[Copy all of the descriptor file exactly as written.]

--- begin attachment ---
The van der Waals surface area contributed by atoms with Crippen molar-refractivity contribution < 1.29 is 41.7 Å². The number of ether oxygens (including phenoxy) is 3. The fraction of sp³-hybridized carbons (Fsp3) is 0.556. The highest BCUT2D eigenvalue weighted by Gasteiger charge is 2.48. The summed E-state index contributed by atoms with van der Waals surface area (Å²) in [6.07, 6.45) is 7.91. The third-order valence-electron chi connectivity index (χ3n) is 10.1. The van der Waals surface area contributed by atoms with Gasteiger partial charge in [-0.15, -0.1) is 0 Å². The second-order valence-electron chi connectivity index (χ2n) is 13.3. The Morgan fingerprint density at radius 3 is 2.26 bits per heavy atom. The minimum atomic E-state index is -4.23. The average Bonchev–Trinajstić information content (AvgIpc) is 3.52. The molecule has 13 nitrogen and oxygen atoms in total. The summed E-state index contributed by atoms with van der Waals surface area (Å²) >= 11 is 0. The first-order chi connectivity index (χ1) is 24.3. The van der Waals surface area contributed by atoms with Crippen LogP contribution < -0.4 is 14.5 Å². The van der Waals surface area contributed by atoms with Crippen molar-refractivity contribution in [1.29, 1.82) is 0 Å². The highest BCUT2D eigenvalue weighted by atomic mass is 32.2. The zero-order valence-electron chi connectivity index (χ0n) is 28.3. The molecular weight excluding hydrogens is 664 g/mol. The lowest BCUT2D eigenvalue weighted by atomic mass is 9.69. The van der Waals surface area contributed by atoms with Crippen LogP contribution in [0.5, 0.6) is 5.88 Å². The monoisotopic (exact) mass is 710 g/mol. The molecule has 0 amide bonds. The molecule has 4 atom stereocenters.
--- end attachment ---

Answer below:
The van der Waals surface area contributed by atoms with Crippen molar-refractivity contribution < 1.29 is 41.7 Å². The number of ether oxygens (including phenoxy) is 3. The fraction of sp³-hybridized carbons (Fsp3) is 0.556. The highest BCUT2D eigenvalue weighted by Gasteiger charge is 2.48. The summed E-state index contributed by atoms with van der Waals surface area (Å²) in [6.07, 6.45) is 7.91. The third-order valence-electron chi connectivity index (χ3n) is 10.1. The van der Waals surface area contributed by atoms with Gasteiger partial charge in [-0.15, -0.1) is 0 Å². The second-order valence-electron chi connectivity index (χ2n) is 13.3. The Morgan fingerprint density at radius 3 is 2.26 bits per heavy atom. The minimum atomic E-state index is -4.23. The average Bonchev–Trinajstić information content (AvgIpc) is 3.52. The molecule has 13 nitrogen and oxygen atoms in total. The summed E-state index contributed by atoms with van der Waals surface area (Å²) >= 11 is 0. The first-order chi connectivity index (χ1) is 24.3. The van der Waals surface area contributed by atoms with Crippen LogP contribution < -0.4 is 14.5 Å². The van der Waals surface area contributed by atoms with Crippen molar-refractivity contribution in [1.29, 1.82) is 0 Å². The highest BCUT2D eigenvalue weighted by atomic mass is 32.2. The zero-order valence-electron chi connectivity index (χ0n) is 28.3. The molecular weight excluding hydrogens is 664 g/mol. The lowest BCUT2D eigenvalue weighted by atomic mass is 9.69. The van der Waals surface area contributed by atoms with Crippen LogP contribution in [0.5, 0.6) is 5.88 Å². The monoisotopic (exact) mass is 710 g/mol. The molecule has 0 amide bonds. The molecule has 4 atom stereocenters.